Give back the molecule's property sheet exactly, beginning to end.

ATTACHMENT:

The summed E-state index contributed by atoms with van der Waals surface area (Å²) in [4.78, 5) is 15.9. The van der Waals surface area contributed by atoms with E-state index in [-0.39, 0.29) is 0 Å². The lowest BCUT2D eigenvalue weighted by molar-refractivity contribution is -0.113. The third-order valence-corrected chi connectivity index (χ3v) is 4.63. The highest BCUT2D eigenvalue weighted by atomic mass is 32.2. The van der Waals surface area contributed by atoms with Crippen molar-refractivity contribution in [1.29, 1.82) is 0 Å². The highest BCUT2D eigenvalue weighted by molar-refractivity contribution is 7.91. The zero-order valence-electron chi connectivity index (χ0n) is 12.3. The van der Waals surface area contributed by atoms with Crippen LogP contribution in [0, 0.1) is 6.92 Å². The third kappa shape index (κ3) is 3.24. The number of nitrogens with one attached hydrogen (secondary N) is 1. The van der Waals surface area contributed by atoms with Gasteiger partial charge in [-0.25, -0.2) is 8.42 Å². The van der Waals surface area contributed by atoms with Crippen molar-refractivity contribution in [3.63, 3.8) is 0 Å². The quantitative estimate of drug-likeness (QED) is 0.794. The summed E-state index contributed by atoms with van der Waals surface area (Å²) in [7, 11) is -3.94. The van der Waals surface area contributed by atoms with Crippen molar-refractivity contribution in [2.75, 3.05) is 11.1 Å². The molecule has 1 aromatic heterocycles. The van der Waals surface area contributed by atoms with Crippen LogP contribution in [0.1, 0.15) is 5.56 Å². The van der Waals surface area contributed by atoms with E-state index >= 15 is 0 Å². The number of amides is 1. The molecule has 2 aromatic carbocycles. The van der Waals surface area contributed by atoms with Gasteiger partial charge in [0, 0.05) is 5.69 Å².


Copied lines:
The summed E-state index contributed by atoms with van der Waals surface area (Å²) in [4.78, 5) is 15.9. The van der Waals surface area contributed by atoms with E-state index in [-0.39, 0.29) is 0 Å². The lowest BCUT2D eigenvalue weighted by molar-refractivity contribution is -0.113. The third-order valence-corrected chi connectivity index (χ3v) is 4.63. The highest BCUT2D eigenvalue weighted by atomic mass is 32.2. The van der Waals surface area contributed by atoms with Crippen molar-refractivity contribution in [1.29, 1.82) is 0 Å². The highest BCUT2D eigenvalue weighted by molar-refractivity contribution is 7.91. The zero-order valence-electron chi connectivity index (χ0n) is 12.3. The van der Waals surface area contributed by atoms with Crippen LogP contribution in [0, 0.1) is 6.92 Å². The third kappa shape index (κ3) is 3.24. The number of nitrogens with one attached hydrogen (secondary N) is 1. The van der Waals surface area contributed by atoms with Gasteiger partial charge in [-0.25, -0.2) is 8.42 Å². The van der Waals surface area contributed by atoms with Crippen molar-refractivity contribution in [3.63, 3.8) is 0 Å². The quantitative estimate of drug-likeness (QED) is 0.794. The summed E-state index contributed by atoms with van der Waals surface area (Å²) in [7, 11) is -3.94. The van der Waals surface area contributed by atoms with Crippen molar-refractivity contribution in [2.75, 3.05) is 11.1 Å². The molecule has 1 aromatic heterocycles. The van der Waals surface area contributed by atoms with Crippen LogP contribution in [0.1, 0.15) is 5.56 Å². The van der Waals surface area contributed by atoms with E-state index >= 15 is 0 Å². The number of amides is 1. The molecule has 2 aromatic carbocycles. The van der Waals surface area contributed by atoms with Gasteiger partial charge in [0, 0.05) is 5.69 Å².